The Strong Silent Type

A guide for working out alone without a gym

Full disclosure, I am not a super buff dude. No part of this is a guide to getting absolutely ripped

But! It is a something for others like me who spend a lot of time in their office and want to do more than zero amounts of physical exercise to offset the tyranny of sitting in a chair all day.

Okay, let’s get started.

Also, side note, my one personal requirement that you may or may not also care about is that I didn’t want to spend any money on either a gym membership or buying gym-type equipment at home.

The minimalist part of me hates the idea of owning weights: they’re literally just objects that sit and take up space. Maybe you’re a digital nomad already and obviously you’re not going to make a lot of room for barbells in your pack.

The frugal part of me knows that I’d feel bad spending monthly on a membership in a reality where I’m trying to freelance and be as lean as possible financially. So that’s creative area we get to work around.

The other anti-gym sentiment is barrier to entry. Having to get up and get dressed and go to a place to do an hour of work is just a lot of effort and most of us neglect doing that after a while. My actual use-case for working out is the 5–15 minutes I have while waiting for my computer to render something or move big files or whatever. So it’s about filling the gaps with small things.


Super important to get stretchy, especially to combat the office chair fatigue. My goal with working out isn’t necessarily bulking muscles as much as it’s trying to not become super decrepit when I’m older from decades of sitting.

Wrist stretches for typists:

This is super easy, I do the upwards one on my right wrist a lot — you can really feel it stretch on top of your arm just below the elbow.

There’s also a ton of wrist exercises for drummers that I used to do when I played drums, so you can look into those if you want more.

There’s also whole arm stretches like holding them out to your sides and doing little forward or backward circles, reaching up as high as you can, shrugs, pointing individual fingers, and standing and pretending to punch or karate chop invisible assailants (soundtrack for that).

Stretches for ankles:

I can’t do that, which is a terrifying premise. I’m young and active! My ankles just don’t bend that way: I can’t get them flat on the floor. So, I’ve been rotating this one a lot to work on that.

Also, it should be noted, my whole premise when I’m doing these things isn’t necessarily to count reps or use timers or anything. Mostly I’m waiting for a timed event to happen anyway (like cooking pizza) so there’s a natural end point, but I’m mostly just doing things to do them. Fill idle time with something more useful than refreshing Facebook. Any non-zero amount of stretching or moving is more valuable than nothing, right?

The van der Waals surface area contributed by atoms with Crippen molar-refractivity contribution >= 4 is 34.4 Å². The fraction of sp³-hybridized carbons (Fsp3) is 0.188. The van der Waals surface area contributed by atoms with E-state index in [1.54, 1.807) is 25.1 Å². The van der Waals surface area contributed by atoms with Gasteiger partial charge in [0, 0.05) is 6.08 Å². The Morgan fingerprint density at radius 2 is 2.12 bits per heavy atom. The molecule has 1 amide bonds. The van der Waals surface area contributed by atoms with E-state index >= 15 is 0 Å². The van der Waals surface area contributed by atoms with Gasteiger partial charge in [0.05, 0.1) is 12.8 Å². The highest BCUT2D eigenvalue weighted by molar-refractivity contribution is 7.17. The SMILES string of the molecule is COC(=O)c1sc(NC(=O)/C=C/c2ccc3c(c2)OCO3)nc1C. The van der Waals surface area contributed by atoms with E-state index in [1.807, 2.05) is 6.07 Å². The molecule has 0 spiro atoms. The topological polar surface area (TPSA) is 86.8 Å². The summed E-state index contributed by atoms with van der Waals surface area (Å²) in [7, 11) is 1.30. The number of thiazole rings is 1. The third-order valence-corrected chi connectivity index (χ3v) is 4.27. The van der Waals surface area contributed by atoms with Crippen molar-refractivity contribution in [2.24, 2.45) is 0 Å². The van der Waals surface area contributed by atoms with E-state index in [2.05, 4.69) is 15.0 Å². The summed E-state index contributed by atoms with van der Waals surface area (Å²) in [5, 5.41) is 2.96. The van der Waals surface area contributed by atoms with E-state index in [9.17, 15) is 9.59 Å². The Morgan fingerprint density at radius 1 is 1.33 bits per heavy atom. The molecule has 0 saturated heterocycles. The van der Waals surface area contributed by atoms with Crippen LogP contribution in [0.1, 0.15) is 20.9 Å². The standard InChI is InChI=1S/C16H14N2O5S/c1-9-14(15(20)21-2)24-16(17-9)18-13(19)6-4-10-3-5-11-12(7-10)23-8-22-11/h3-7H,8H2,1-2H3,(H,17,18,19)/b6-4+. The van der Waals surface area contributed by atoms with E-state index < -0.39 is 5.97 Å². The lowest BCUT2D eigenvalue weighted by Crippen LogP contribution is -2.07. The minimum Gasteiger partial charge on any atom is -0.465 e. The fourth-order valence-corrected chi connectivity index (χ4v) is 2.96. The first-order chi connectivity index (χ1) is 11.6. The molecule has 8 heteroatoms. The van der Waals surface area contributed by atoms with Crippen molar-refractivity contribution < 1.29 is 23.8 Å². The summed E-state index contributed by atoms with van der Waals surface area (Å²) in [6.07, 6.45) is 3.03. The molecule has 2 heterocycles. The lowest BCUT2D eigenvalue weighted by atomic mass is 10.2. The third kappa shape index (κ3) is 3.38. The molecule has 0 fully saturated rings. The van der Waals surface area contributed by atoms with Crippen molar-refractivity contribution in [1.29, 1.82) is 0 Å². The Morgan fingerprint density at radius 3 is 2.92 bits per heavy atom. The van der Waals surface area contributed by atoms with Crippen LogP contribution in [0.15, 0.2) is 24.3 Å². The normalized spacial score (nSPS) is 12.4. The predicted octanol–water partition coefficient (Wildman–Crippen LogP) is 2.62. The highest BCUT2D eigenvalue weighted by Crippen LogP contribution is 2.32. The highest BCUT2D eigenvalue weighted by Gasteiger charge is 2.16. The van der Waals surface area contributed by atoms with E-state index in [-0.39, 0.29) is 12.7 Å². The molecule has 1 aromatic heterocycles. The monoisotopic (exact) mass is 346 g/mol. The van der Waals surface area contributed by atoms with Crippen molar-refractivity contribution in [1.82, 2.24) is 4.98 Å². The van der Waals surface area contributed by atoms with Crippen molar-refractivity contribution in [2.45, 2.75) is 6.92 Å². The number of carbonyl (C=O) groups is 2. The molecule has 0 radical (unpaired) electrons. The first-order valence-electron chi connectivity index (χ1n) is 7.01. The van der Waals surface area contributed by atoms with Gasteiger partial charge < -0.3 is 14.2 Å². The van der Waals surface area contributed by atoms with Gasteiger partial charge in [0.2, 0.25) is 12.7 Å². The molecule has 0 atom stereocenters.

That’s probably most of the yoga I do. Cobra is sometimes nice, you can do the one-legged tree thing while you’re standing at the counter chopping vegetables or whatever.


A lot of these will be known as prison workouts because you could feasibly do them in an empty jail cell while you’re waiting to get out and exact revenge.

Burpees and pushups. Holding plank position. These are the bread and butter.

Also, there’s chair presses with and without your feet raised.

This exercise also changes your chair, for some reason?

And if you have a reasonably strong desk you can do this with your office chair in front (or no chair at all for easy mode):


Here’s my actual life hack for minimalists: the only thing you need is weight, right? And basically every object you own has some weight to it right? So lift that crap!

My main thing is filling a duffle bag with some of my bigger books. I have no idea what it weighs, but it’s pretty hefty. 50L with lots of dense textbooks. Basically it’s just a method for containing weight and having handles on different sides; a backpack or whatever would work too.

You can do bench presses with this, body bar curls with different muscle groups, throw it over your shoulders for squats, that sort of thing.

It’s not super heavy so it’s never dangerous but again, the idea isn’t super bulking mega muscle weight lifting. The idea is to move and do something that’s not just more sitting.

Fill some 2L jugs with water for 2 kg dumbbells. The usual suspect for these: bicep and tricep curls, shoulder press, one arm row, lateral raise, lunges, etc.


I also hike and snowshoe and bike a ton when I can. This winter I learned to cross-country ski which was cool. In general I prefer to get my sweat on outside and then come home and shower so in that sense cardio for me is more like a traditional work out: you have to devote chunks of time to it.

With that said, my micro-gym concept works here too. Doing a few dozen jumping jacks is better than zero, even if you’re not breaking a sweat yet. Just get the ol’ heart to do something as you’re waiting.

Dance party: this is a guilty pleasure, but since you’re working alone who’s going to know? Basically I just throw on some nightcore or equally DDR-esque dance music and flail around wildly for a bit. If you’re not breathing heavily after a few songs you need to rave harder.

It’s silly. I dunno. Smiling is good for you too, so be silly.

In the end I’ll say it again: it doesn’t matter what you do, just do something.

Get up and move.

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